Target on crypto investors back continues to grow this tax season

tax targeted crypto


Crypto investors have been warned to ensure they secure all relevant tax information this season as the IRS and the Security and Exchange Commission (SEC) are paying extra attention to digital assets. In an interview with Yahoo Finance LIVE, Terrence Yang, the Managing Director of Swan Bitcoin, stated that “crypto does have a target on its back.” He further advised investors to collect documentation on sales and crypto investments that went to zero, as many of them did last year during the crypto winter.

Last year’s crypto winter saw many investors lose much of their cryptocurrency investments as the market plunged more than 60% since the November 2021 highs, resulting in a decimation of over $2 trillion market value. Although most people paid hefty bills for capital gains in 2021, many were surprised to learn that capital losses could be limited on tax returns. To alleviate the pain of crypto losses and limited tax benefits, Yang recommended hiring an accountant and giving them enough time to “think of tax deductions and credits.” He also suggested that investors make “lemonade out of lemon” by harvesting Bitcoin capital losses.

According to Yang, Bitcoin investors can harvest their losses for the future. This means that taxpayers who generated unrealized losses in Bitcoin can sell their Bitcoins and then rebuy them, a process that creates a capital loss on their returns. Although the IRS has rules and limitations on capital loss usage, any remaining capital losses can be rolled forward to other tax years.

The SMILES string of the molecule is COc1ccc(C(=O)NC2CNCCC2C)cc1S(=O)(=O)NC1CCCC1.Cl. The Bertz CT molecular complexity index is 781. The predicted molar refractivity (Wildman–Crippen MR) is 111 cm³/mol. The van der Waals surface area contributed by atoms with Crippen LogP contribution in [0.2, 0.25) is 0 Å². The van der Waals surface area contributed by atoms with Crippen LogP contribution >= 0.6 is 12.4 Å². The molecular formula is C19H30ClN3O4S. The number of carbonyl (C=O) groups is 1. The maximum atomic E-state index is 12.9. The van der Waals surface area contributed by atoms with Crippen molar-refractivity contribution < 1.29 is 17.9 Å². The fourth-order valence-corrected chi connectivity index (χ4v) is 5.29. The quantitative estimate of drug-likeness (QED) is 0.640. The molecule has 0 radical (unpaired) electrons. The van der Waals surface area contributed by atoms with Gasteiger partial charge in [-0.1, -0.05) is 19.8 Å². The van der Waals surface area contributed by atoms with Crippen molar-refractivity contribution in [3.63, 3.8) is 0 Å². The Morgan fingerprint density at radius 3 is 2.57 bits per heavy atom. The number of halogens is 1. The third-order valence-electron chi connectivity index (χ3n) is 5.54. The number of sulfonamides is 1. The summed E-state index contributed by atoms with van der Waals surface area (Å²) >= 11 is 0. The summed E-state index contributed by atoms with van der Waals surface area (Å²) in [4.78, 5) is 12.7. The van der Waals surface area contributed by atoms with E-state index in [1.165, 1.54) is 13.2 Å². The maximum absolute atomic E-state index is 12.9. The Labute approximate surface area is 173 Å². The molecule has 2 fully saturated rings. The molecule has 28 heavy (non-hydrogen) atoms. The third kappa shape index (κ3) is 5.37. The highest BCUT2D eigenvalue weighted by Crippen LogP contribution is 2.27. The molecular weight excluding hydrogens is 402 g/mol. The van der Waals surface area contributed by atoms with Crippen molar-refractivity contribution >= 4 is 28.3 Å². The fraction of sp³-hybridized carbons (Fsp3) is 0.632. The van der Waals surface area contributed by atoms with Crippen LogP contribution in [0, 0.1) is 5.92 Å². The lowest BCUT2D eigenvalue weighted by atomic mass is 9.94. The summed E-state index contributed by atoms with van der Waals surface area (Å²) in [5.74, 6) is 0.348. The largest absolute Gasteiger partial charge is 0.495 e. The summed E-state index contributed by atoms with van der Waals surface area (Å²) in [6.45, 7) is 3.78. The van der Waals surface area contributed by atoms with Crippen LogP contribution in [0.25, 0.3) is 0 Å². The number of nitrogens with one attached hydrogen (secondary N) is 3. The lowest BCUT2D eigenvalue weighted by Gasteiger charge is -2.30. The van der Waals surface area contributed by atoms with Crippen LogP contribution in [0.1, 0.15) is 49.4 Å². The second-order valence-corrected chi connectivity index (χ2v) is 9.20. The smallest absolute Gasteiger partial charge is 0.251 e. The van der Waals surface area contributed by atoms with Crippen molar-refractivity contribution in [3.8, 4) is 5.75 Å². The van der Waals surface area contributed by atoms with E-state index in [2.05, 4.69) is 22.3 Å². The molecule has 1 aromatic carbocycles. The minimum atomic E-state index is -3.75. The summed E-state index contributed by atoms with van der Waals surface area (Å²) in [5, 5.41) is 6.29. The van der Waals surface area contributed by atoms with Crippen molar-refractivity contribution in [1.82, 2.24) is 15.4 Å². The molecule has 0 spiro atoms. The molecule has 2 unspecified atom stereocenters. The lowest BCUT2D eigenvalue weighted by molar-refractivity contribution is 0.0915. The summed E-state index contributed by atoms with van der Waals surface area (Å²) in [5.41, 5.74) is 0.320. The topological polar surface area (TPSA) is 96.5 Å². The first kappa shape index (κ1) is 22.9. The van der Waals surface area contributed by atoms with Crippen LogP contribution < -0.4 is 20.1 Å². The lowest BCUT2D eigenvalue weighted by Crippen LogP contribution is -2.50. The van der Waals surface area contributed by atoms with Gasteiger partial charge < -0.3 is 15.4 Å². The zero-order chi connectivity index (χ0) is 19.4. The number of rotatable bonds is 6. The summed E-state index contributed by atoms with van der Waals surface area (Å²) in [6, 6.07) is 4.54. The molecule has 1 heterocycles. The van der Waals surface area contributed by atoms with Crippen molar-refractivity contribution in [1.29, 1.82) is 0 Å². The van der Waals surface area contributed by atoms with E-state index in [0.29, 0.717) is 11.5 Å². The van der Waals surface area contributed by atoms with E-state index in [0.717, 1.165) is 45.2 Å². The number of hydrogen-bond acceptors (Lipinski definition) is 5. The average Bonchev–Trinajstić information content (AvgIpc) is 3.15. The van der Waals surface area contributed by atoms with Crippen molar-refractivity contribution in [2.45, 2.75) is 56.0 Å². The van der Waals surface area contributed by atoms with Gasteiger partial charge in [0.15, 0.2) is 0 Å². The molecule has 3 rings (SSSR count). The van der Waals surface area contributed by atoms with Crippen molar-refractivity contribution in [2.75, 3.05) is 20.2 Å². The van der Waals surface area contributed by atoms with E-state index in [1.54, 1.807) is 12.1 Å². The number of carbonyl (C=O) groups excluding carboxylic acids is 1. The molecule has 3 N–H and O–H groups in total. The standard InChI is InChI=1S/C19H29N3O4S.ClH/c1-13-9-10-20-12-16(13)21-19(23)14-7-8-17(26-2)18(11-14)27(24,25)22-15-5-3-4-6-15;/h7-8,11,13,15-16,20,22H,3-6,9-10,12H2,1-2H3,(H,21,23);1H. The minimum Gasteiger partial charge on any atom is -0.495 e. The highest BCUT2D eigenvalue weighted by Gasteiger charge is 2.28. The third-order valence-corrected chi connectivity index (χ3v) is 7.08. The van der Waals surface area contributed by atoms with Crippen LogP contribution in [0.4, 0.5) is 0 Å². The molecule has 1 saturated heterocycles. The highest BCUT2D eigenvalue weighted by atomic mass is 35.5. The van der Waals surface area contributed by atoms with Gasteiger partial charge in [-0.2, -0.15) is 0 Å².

“A lot of us saw unrealized losses in our Bitcoin exposure because many of us bought during the bull market, during the hype in 2021,” said Yang. “You could sell immediately, rebuy and lock in that tax benefit by realizing your capital loss.”

However, this benefit only applies to Bitcoin, not most other cryptocurrencies. Bitcoin is currently regulated as a commodity, while many other cryptocurrencies are generally classified as securities under the SEC that are subject to the wash sales rule.

“In the past, I would have said crypto (along with Bitcoin),” said Yang, “but given that the SEC and the IRS are taking a new and more aggressive look at and considering them securities, you actually can’t rebuy crypto immediately because you would violate the SEC’s 30-day wash sale rule.”

Regardless of what digital asset holders do with their virtual coins, Yang reminded investors that for this tax season, “your goal should be to pay the correct amount of taxes to avoid penalties, take advantage of tax benefits, and reduce your audit risk.”


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